Any medical condition that causes inflammation, swelling or the production of mucus, can cause snoring in dogs. For example, an upper respiratory infection or an allergy may be a culprit.
While most dog allergies result in skin problems, about 15 percent may have the same symptoms humans experience, such as sneezing, nasal discharge and teary eyes.
Allergies can be due to anything in the environment but common culprits are dust, pollen, molds, dander and smoke. When the nasal passages get plugged up with mucus or swell, dogs may start breathing through their mouths which may yield noisy snoring, further explains Dr. Ackerman. Sometimes, a nasal fungal infection may be the cause of snoring.
6) A Matter of Aging
Old age can cause a multitude of problems and this may include a predisposition to snoring. What happens in this case is that. tissues of the dog’s vocal cords and larynx tend to relax as the years go by and lose muscle tone, which may result in these tissues vibrating when air flows though them.
7) A Matter of Dental Problems
Sometimes, even a bad tooth may be an underlying cause of snoring in dogs. According to veterinarian Dr. Kara, an infected tooth root may cause inflammation of the nose and louder snoring. When we look at teeth, we only see the tip of the iceberg. Under that tooth we see, there are long roots which extend and reach areas of the dog’s face and nose. When a tooth is allowed to go bad, those roots therefore reach these areas causing further complications such as increased sneezing and snoring.
8) A Matter of Extra Pounds
Just as overweight people are known for “sawing logs,” when Rover packs on some extra pounds the snoring can be equally noisy. Why do chubby dogs seem to snore more though? In this case, it seems to be a matter of where their fat is stored.
That extra layer of fat found by the dog’s chest may, in certain sleeping positions, press against the dog’s airways causing the noise, explains veterinarian Lowell Ackerman.
Fortunately, a weight loss program can eventually lessen the snoring along with providing several other healthy perks associated with shedding a few pounds.
9) A Matter of Sleeping Position
Yes, dog sleeping positions matter! Just like people tend to snore more when they are sleeping on their backs, dogs may also snore more when they are sleeping on their stomachs or backs–move over Rover!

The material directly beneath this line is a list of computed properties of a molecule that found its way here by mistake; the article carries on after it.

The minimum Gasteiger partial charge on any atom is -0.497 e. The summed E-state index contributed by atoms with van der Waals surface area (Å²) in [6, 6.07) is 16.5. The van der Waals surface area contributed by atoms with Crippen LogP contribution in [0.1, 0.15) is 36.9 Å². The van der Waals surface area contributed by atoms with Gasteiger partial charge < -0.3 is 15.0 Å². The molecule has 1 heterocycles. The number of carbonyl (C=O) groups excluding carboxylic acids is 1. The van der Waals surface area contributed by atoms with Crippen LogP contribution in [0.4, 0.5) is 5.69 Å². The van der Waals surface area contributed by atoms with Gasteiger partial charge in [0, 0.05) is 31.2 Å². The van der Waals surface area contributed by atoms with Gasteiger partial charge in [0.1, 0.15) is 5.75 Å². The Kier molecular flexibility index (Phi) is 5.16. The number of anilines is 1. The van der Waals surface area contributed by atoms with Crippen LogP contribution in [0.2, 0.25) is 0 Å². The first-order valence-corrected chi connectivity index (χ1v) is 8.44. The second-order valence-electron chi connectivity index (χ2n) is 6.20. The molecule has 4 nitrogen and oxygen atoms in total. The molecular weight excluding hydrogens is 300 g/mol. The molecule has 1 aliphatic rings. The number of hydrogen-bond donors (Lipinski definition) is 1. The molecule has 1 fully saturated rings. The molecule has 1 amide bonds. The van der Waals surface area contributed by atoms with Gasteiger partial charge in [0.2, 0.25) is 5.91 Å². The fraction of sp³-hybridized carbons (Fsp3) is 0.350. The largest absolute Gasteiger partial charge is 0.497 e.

In this case, the problem stems from the pressure on the respiratory tract, which may lead to noisy breathing. A dog sleeping on his side is less likely to snore and gets to catch a more restorative sleep.
10) A Matter of Problems with Larynx
One of the most serious medical problems associated with trouble breathing and snoring is a condition known as laryngeal paralysis. In this condition, the dog’s larynx does not open properly which leads to breathing issues and snoring, that sadly progressively get worse over time. While there is a surgery to fix this, it’s quite expensive and comes with some risks, explains veterinarian Dr. Marie.
Tips to Reduce of Stop Snoring in Dogs:
- Feed your dog less. Slimmer dogs tend to snore less as the amount of fat in their chests starts melting away.
- Provide more exercise. Along with feeding less, increasing exercise may further help shed those extra pounds.
- Treat or at least manage the dog’s allergies if these are found to be a culprit.
- Check your dog’s nose and mouth for any for any foreign bodies.
- A humidifier may help if your dog’s snoring is triggered by dry air. A dry nose can be an indicator that your air is too dry.
- In the summer keep your room cool so to encourage your dog to sleep on his side instead of on his back. In the winter provide a cozy round dog bed so to encourage him to sleep curled up.
- See your vet to determine whether there is a medical condition triggering the snoring. Recording your dog’s snoring on camera can help your vet’s diagnostics.
The Bottom Line
As seen, there are several causes for dog snoring. Generally, snoring isn’t a major problem unless the dog shows interrupted sleep due to it or shows signs of trouble breathing also during the day. If your dog is snoring and you are concerned about it, please play it safe and see your vet.
“If your dog has never snored but all of a sudden is snoring, that should be investigated…. But if your dog has always snored, and he’s otherwise happy and playful and active, and the snoring is only at night, then don’t worry about it.” Dr. Weber
Symptoms and Solutions: The Ultimate Home Health Guide– What to Watch For, What to Do (Dog Care Companions) by Matthew Hoffman, Rodale Books (January 15, 2000)